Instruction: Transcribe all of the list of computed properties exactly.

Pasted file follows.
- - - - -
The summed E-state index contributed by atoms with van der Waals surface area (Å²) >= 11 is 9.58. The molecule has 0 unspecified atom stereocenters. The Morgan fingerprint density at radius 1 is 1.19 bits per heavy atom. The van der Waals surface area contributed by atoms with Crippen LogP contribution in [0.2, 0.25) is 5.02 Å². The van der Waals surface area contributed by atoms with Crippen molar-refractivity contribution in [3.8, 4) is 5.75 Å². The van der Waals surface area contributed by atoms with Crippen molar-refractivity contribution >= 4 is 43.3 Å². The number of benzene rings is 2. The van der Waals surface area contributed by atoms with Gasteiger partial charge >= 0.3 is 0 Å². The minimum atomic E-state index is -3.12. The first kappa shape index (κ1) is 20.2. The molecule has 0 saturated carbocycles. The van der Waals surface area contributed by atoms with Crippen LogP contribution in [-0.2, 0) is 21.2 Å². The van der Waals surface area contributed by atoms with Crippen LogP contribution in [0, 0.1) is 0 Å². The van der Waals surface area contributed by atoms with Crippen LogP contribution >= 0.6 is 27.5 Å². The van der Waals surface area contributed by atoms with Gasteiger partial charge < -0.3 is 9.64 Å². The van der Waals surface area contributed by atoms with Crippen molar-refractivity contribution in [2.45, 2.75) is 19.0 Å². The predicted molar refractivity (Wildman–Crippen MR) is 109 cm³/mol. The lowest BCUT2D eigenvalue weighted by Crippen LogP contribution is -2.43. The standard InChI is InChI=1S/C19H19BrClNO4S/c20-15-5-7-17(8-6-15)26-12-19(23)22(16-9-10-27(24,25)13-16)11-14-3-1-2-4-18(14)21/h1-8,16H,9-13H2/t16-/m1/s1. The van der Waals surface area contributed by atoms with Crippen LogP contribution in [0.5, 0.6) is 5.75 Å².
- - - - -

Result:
The summed E-state index contributed by atoms with van der Waals surface area (Å²) >= 11 is 9.58. The molecule has 0 unspecified atom stereocenters. The Morgan fingerprint density at radius 1 is 1.19 bits per heavy atom. The van der Waals surface area contributed by atoms with Crippen LogP contribution in [0.2, 0.25) is 5.02 Å². The van der Waals surface area contributed by atoms with Crippen molar-refractivity contribution in [3.8, 4) is 5.75 Å². The van der Waals surface area contributed by atoms with Crippen molar-refractivity contribution >= 4 is 43.3 Å². The number of benzene rings is 2. The van der Waals surface area contributed by atoms with Gasteiger partial charge >= 0.3 is 0 Å². The minimum atomic E-state index is -3.12. The first kappa shape index (κ1) is 20.2. The molecule has 0 saturated carbocycles. The van der Waals surface area contributed by atoms with Crippen LogP contribution in [-0.2, 0) is 21.2 Å². The van der Waals surface area contributed by atoms with Crippen LogP contribution in [0, 0.1) is 0 Å². The van der Waals surface area contributed by atoms with Crippen LogP contribution >= 0.6 is 27.5 Å². The van der Waals surface area contributed by atoms with Gasteiger partial charge < -0.3 is 9.64 Å². The van der Waals surface area contributed by atoms with Crippen molar-refractivity contribution in [2.45, 2.75) is 19.0 Å². The predicted molar refractivity (Wildman–Crippen MR) is 109 cm³/mol. The lowest BCUT2D eigenvalue weighted by Crippen LogP contribution is -2.43. The standard InChI is InChI=1S/C19H19BrClNO4S/c20-15-5-7-17(8-6-15)26-12-19(23)22(16-9-10-27(24,25)13-16)11-14-3-1-2-4-18(14)21/h1-8,16H,9-13H2/t16-/m1/s1. The van der Waals surface area contributed by atoms with Crippen LogP contribution in [0.5, 0.6) is 5.75 Å².